A GRATEFUL Wigan woman received the gift of life this Christmas after a workmate donated one of their kidneys to her.
Mum-of-two Julie Rogers, 45, of Hindley, who suffers from polycystic kidney disease, was admitted to Manchester Royal Infirmary on Boxing Day before undergoing a three-hour operation the following day.
Her selfless Royal Bank of Scotland colleague, Helen Cavanagh, 51, also underwent the surgeon’s knife to donate her own healthy organ.
A hospital spokesman confirmed yesterday that the transplant operation had been a success and that both patients were recovering well.
Speaking before the op, Ms Rogers, who has already lost her grandfather, great aunt and aunt to the hereditary condition, said: “It’s the gift of life. They said at the hospital it was unusual. All the nurses seemed surprised Helen was a friend not a relative - how amazing it was.”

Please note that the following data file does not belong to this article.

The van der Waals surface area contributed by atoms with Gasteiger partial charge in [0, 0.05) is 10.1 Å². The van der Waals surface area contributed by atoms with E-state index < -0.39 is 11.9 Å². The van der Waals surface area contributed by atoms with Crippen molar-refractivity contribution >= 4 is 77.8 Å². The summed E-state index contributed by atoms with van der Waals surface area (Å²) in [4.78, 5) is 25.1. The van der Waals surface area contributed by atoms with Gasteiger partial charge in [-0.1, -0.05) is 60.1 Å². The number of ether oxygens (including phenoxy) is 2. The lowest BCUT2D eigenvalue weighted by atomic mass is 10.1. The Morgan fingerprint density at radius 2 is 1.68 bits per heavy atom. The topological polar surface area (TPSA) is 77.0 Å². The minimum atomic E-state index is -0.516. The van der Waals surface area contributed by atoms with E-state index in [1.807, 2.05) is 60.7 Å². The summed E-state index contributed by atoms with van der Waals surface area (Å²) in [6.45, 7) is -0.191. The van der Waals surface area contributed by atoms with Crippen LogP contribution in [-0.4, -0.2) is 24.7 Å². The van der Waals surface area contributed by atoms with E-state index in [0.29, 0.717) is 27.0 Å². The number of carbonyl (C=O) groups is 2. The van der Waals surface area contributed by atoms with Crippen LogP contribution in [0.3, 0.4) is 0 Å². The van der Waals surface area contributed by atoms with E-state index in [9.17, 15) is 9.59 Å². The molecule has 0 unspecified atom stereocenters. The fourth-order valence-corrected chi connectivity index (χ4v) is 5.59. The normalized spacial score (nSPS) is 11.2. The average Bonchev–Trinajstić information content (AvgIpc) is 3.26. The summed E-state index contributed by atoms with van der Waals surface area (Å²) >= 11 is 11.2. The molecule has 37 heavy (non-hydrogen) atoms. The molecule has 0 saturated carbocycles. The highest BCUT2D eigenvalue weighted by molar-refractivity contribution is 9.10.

Over the last seven years Ms Rogers’ kidneys grew so large that she struggled to breathe properly, was in a lot of pain and her eating and drinking was severely restricted.
She now undergoes dialysis three times a week.
“The average life span is five years on dialysis, I’m now on my third year. Some people beat that statistic, some don’t, my aunty didn’t,” she added.
“It makes you realise the statistics are real people. Quite a few people have said ‘I will give you a kidney’, it’s something people want to say.
“But I couldn’t believe it when Helen considered it. I was gobsmacked.”
Mrs Cavanagh, who takes on a 10-mile walk for charity every year, said: “People keep saying I’m brave, but you would have to meet Julie to know why I’m doing it.
“Julie just seems to absorb it all. She’s amazing.”